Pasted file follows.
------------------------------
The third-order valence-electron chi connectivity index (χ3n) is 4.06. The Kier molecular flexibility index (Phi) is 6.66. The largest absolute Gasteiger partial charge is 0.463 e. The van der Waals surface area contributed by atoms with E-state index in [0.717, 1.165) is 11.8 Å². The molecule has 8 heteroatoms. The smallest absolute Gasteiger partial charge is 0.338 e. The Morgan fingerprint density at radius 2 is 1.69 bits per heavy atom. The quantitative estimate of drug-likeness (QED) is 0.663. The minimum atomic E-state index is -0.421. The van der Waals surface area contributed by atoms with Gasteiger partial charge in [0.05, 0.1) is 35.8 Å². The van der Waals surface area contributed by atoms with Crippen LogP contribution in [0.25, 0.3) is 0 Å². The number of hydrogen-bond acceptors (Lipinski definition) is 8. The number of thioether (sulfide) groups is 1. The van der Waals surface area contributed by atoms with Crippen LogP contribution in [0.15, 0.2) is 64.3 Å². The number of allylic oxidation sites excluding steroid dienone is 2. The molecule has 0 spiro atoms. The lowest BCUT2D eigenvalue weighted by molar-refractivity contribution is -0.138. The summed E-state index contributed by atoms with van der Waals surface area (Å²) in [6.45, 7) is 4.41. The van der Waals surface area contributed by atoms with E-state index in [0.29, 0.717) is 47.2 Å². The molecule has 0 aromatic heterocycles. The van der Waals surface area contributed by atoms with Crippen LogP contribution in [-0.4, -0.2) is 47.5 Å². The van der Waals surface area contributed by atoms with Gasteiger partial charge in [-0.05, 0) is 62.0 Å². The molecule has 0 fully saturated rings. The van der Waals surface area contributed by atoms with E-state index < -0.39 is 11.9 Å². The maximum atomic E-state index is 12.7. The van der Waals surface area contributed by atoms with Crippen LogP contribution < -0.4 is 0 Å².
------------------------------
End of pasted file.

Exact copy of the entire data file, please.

The third-order valence-electron chi connectivity index (χ3n) is 4.06. The Kier molecular flexibility index (Phi) is 6.66. The largest absolute Gasteiger partial charge is 0.463 e. The van der Waals surface area contributed by atoms with E-state index in [0.717, 1.165) is 11.8 Å². The molecule has 8 heteroatoms. The smallest absolute Gasteiger partial charge is 0.338 e. The Morgan fingerprint density at radius 2 is 1.69 bits per heavy atom. The quantitative estimate of drug-likeness (QED) is 0.663. The minimum atomic E-state index is -0.421. The van der Waals surface area contributed by atoms with Gasteiger partial charge in [0.05, 0.1) is 35.8 Å². The van der Waals surface area contributed by atoms with Crippen LogP contribution in [0.25, 0.3) is 0 Å². The number of hydrogen-bond acceptors (Lipinski definition) is 8. The number of thioether (sulfide) groups is 1. The van der Waals surface area contributed by atoms with Crippen LogP contribution in [0.15, 0.2) is 64.3 Å². The number of allylic oxidation sites excluding steroid dienone is 2. The molecule has 0 spiro atoms. The lowest BCUT2D eigenvalue weighted by molar-refractivity contribution is -0.138. The summed E-state index contributed by atoms with van der Waals surface area (Å²) in [6.45, 7) is 4.41. The van der Waals surface area contributed by atoms with E-state index in [0.29, 0.717) is 47.2 Å². The molecule has 0 aromatic heterocycles. The van der Waals surface area contributed by atoms with Crippen LogP contribution in [-0.4, -0.2) is 47.5 Å². The van der Waals surface area contributed by atoms with Gasteiger partial charge in [-0.05, 0) is 62.0 Å². The molecule has 0 fully saturated rings. The van der Waals surface area contributed by atoms with E-state index < -0.39 is 11.9 Å². The maximum atomic E-state index is 12.7. The van der Waals surface area contributed by atoms with Crippen LogP contribution < -0.4 is 0 Å².